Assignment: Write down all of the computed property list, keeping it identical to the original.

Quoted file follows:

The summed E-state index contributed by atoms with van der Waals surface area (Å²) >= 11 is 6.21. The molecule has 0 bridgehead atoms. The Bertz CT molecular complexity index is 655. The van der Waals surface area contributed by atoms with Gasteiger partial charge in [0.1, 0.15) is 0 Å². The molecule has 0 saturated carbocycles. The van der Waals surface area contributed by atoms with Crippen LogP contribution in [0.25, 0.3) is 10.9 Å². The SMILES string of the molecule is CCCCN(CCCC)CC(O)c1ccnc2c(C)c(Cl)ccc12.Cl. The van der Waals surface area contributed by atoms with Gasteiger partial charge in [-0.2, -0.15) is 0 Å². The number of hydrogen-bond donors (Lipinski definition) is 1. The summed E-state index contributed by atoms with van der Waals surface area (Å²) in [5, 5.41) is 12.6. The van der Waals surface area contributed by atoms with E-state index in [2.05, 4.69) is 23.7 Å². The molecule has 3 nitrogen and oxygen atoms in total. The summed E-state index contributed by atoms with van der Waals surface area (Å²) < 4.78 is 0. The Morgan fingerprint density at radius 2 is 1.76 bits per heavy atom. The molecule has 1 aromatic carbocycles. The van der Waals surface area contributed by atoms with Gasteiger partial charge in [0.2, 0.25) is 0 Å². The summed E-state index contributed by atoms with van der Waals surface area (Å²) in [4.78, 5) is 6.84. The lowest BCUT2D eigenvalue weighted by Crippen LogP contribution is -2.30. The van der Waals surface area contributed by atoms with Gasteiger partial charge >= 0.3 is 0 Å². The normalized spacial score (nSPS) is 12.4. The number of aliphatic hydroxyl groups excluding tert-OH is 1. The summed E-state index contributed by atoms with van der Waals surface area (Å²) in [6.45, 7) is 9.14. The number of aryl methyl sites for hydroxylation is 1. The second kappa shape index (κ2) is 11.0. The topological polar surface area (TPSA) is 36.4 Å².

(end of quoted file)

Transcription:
The summed E-state index contributed by atoms with van der Waals surface area (Å²) >= 11 is 6.21. The molecule has 0 bridgehead atoms. The Bertz CT molecular complexity index is 655. The van der Waals surface area contributed by atoms with Gasteiger partial charge in [0.1, 0.15) is 0 Å². The molecule has 0 saturated carbocycles. The van der Waals surface area contributed by atoms with Crippen LogP contribution in [0.25, 0.3) is 10.9 Å². The SMILES string of the molecule is CCCCN(CCCC)CC(O)c1ccnc2c(C)c(Cl)ccc12.Cl. The van der Waals surface area contributed by atoms with Gasteiger partial charge in [-0.2, -0.15) is 0 Å². The number of hydrogen-bond donors (Lipinski definition) is 1. The summed E-state index contributed by atoms with van der Waals surface area (Å²) in [5, 5.41) is 12.6. The van der Waals surface area contributed by atoms with E-state index in [2.05, 4.69) is 23.7 Å². The molecule has 3 nitrogen and oxygen atoms in total. The summed E-state index contributed by atoms with van der Waals surface area (Å²) < 4.78 is 0. The Morgan fingerprint density at radius 2 is 1.76 bits per heavy atom. The molecule has 1 aromatic carbocycles. The van der Waals surface area contributed by atoms with Gasteiger partial charge in [0.2, 0.25) is 0 Å². The summed E-state index contributed by atoms with van der Waals surface area (Å²) in [4.78, 5) is 6.84. The lowest BCUT2D eigenvalue weighted by Crippen LogP contribution is -2.30. The van der Waals surface area contributed by atoms with Gasteiger partial charge >= 0.3 is 0 Å². The normalized spacial score (nSPS) is 12.4. The number of aliphatic hydroxyl groups excluding tert-OH is 1. The summed E-state index contributed by atoms with van der Waals surface area (Å²) in [6.45, 7) is 9.14. The number of aryl methyl sites for hydroxylation is 1. The second kappa shape index (κ2) is 11.0. The topological polar surface area (TPSA) is 36.4 Å².